The impact of the coronavirus crisis on global sport has been immeasurable. The ongoing pandemic has led to a near-worldwide shutdown of almost all sports, forcing officials of various disciplines to confront an immediate future without one of their primary sources of income: selling tickets.
Several major football teams across Europe have put in place cost-cutting measures by introducing a reduction in player’s wages and furloughing staff members, but there is growing dissent among the footballing community about the perception that it is the players themselves – and not necessarily the clubs – who are being compelled to pay financial penalties.
Several players past and present have sounded the alarm about this current trend.
Writing for an English newspaper recently, former Manchester United star Wayne Rooney said that he would be proud to fund a donation of medical equipment. However, he says that while he is in a financial position to make this happen, some others may not be.
“If the government approached me to help support nurses financially or buy ventilators I’d be proud to do so, as long as I knew where the money was going,” he wrote.
“I’m in a position where I could give something up. Not every footballer is in the same position.
“Yet suddenly the whole profession has been put on the spot with a demand for 30% pay cuts across the board. Why are footballers suddenly the scapegoats? How the past few days have played out is a disgrace.”
Indeed, some have noted that – just over a month into the shutdown of European leagues – how it could be that some of the continents most financially successful teams are forced to take such aggressive measures, and why it is that a player’s contract can be amended to benefit the club and not the player.
The stability of a player’s contract is one of the central principles of world football. When signed off by a player and their team, it mandates that it must be adhered to, to a tee. This is what separates a footballer from, say, a more regular profession, in which workers can void their contracts following a pre-arranged period of notice.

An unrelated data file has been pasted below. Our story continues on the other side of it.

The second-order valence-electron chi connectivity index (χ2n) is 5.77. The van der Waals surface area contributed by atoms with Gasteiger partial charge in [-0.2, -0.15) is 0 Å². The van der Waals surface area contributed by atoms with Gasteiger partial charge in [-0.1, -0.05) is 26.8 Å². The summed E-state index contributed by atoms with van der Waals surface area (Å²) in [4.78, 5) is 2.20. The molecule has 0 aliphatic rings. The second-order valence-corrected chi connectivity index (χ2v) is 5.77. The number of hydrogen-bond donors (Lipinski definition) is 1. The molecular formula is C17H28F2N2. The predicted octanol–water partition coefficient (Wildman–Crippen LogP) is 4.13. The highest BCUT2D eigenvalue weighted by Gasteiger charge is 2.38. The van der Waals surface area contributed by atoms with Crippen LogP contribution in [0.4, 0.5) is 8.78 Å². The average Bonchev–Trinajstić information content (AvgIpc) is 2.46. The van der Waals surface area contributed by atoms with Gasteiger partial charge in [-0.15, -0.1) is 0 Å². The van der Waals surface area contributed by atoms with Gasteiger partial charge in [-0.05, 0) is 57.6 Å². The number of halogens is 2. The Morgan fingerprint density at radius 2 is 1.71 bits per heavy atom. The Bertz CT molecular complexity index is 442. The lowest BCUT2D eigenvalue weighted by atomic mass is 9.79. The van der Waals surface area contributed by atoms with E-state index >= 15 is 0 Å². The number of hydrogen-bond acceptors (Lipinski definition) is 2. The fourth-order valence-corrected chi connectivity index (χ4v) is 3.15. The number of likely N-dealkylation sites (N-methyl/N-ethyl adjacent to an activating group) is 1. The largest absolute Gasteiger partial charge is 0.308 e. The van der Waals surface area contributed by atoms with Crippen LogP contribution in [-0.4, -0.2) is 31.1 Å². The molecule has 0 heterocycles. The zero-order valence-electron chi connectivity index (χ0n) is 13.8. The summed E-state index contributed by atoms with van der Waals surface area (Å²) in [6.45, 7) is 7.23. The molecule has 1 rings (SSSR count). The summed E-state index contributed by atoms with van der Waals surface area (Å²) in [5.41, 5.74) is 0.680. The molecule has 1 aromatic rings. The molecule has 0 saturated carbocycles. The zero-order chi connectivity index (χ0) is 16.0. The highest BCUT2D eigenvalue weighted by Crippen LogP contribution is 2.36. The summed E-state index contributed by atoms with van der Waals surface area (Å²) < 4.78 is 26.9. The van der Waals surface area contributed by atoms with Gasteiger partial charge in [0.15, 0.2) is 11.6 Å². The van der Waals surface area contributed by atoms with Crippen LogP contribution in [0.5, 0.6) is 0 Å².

Obviously, this is a facility that is not available to footballers, so why, then, are they being asked to take a pay-cut when the rights afforded to ‘regular’ workers don’t also apply to them?
Roy Keane, another former Manchester United captain, added his voice to the chorus of dissent in an interview with UK television on Saturday, in which he said that he would flatly refuse a reduction in pay if he was at a financially stable club.
“I’m not sure how I’d have dealt with it, I have a lot of sympathy for the players out there, a lot of players are getting criticized,” Keane said to Sky Sports.
“Looking at it now, particularly with the way I left United, and I’m talking about players at the really big, big clubs with a lot of wealthy owners, and pressure to take pay cuts, I wouldn’t take a pay cut if I was at one of the bigger clubs.
“It’s nobody’s business what you do with your wages. You take your wages and if you want to be generous, go ahead and do it. There’s a lot of speculation out there, but I don’t think people should believe everything they read about what players are doing, taking 10% or 15%.”
Keane said that he was taken aback by some of the comments from the media who had been heavily critical of some players’ opposition to the pay cuts. Breakfast television host Piers Morgan was severely critical of Arsenal’s Mesut Ozil for refusing a 12.5% dock in pay.
“Some of the younger players, who are on far less money than you, are taking a 12.5% pay cut, a minuscule drop in the ocean for you, and you don’t want to do it because you want to see how the financial situation plays out while you are sitting on your backside on your Playstation every night rather than actually playing football. Really?” Morgan said with typical bluster.
Keane, though, hit back at that particular sentiment.
“I am surprised at the amount of people jumping on the bandwagon and criticizing the players, it’s nobody’s business,” the Irishman said.
“I’m talking about the clubs with wealthy owners, I have sympathy for the lower leagues, you make sacrifices in the lower leagues but the players at the top, where the clubs have the money, stick to your guns.
“They [clubs] are the first to tell you it’s a business. They have billionaires in the background, they are ruthless and they are discussing cash flow problems. I have heard it all before.”
The owners of football clubs can’t have everything their own way. If they are worried for the financial security of their clubs to the extent that they have to reduce the pay of their top players, then it seems only appropriate that the players should also be handed rights to terminate their contracts, just like regular employees.
At the very least, there should be an understanding that teams will not fork out hefty transfer fees for further players until their existing players have been compensated.
But remember, in this age of TV deals and megabucks foreign consortiums buying themselves into the sport, footballers are increasingly seen as commodities or products. Until that changes, the upper hand will always reside in the boardroom.